Mentoring: What’s in it for the mentor? 

By Katie Marlow.

Back in 1999 I graduated from Bournemouth University. With my hard-earned PR degree I headed off to get a job. I was so pleased with myself. My head of sixth form had written me off, quite brutally telling my Mum I’d amount to nothing. Those words burned. I’d really not enjoyed my school days. But I was always determined and loved learning, so achieving my degree was big success for me. 

Upon graduating, I loved the work I did and moved through various in-house roles to broaden my horizons and experience. But looking back now, I realise I could have benefitted so much from someone to help me navigate the changes, the opportunities and the non-starters in my career. It would have been brilliant to have a positive force to help keep me on track and push me on when needed. 

What I really would have benefited from was a mentor.  

Now I’m able to give that support to others in their careers. I’ve been mentoring through different schemes for the last five years and have found it immensely rewarding. 

Here are my top reasons for mentoring:

1 Helping others achieve their ambitions: what a brilliant feeling knowing that someone you’ve been championing and supporting has got the job, got the promotion, left the company, started out on their own or simply made sense of the new job they’ve landed and how to manage it all with your support.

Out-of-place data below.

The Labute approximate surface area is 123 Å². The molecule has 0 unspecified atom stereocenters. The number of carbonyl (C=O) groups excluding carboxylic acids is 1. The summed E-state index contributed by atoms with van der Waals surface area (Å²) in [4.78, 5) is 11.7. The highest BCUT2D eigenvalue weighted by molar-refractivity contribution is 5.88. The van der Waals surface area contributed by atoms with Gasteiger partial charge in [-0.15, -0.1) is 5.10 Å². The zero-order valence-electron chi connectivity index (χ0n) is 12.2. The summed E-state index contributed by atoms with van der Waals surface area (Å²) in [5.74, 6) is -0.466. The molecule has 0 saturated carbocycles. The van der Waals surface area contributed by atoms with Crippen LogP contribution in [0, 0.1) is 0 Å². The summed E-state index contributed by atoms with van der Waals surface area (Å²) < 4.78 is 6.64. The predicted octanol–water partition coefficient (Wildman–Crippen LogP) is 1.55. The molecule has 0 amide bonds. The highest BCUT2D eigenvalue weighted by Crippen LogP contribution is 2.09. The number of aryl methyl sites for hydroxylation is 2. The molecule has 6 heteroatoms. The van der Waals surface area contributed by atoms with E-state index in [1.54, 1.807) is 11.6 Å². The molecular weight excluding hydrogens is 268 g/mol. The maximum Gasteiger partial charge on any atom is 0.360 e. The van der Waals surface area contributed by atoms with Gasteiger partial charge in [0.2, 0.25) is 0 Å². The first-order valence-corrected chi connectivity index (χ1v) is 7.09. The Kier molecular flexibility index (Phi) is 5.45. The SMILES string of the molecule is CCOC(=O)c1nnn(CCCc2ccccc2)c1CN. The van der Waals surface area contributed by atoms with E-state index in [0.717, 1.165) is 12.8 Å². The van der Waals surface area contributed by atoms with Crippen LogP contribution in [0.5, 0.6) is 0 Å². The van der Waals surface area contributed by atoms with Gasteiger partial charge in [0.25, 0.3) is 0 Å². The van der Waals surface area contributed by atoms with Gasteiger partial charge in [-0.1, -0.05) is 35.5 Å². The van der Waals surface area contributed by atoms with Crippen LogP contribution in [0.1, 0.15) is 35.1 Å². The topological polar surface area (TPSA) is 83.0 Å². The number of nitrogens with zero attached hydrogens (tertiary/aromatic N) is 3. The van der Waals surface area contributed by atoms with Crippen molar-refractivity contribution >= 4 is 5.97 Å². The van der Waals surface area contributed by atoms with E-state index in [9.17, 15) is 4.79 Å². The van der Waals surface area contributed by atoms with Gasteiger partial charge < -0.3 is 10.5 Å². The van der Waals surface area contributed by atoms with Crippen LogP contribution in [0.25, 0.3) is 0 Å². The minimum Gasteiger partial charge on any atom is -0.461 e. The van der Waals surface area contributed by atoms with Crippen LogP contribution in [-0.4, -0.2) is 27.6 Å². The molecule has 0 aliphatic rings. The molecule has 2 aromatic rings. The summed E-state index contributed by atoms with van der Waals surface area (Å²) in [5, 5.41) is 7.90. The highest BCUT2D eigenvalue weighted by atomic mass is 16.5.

2 Learning: no matter how many years you’ve been working in comms, there is a lesson to learn. We can be stuck in our own work and patterns. Taking some focussed time to help others, understand their work and challenges, makes you learn a lot. I’ve helped people who are working in a range of sectors I’ve never worked in. Their challenges have all been quite different, from just starting out in internal comms to preparing to retire. I’ve been able to take a step back and support people in industries and situations I’ve not been in, and I’ve learned a huge amount along the way.

3 Broadening your perspectives and horizons: through mentoring you’re able to put yourself in the shoes of others. This is really helpful in planning your own career, areas for growth and development and benefiting your day-to-day practice with a different perspective. You notice gaps and opportunities for yourself and can take action to address them.

4 Connections: as a mentor you get to connect with people you may not ordinarily meet or work with. I always enjoy making new connections. Professional membership and the mentoring scheme within CIPR are a really great way to do that. You meet people with whom you already have a little in common, so you know you share some values about the profession and doing good work. That’s an important foundation for a successful mentoring relationship. 

If you’re considering mentoring, sign up.  

www.littlebirdcommunication.co.uk 

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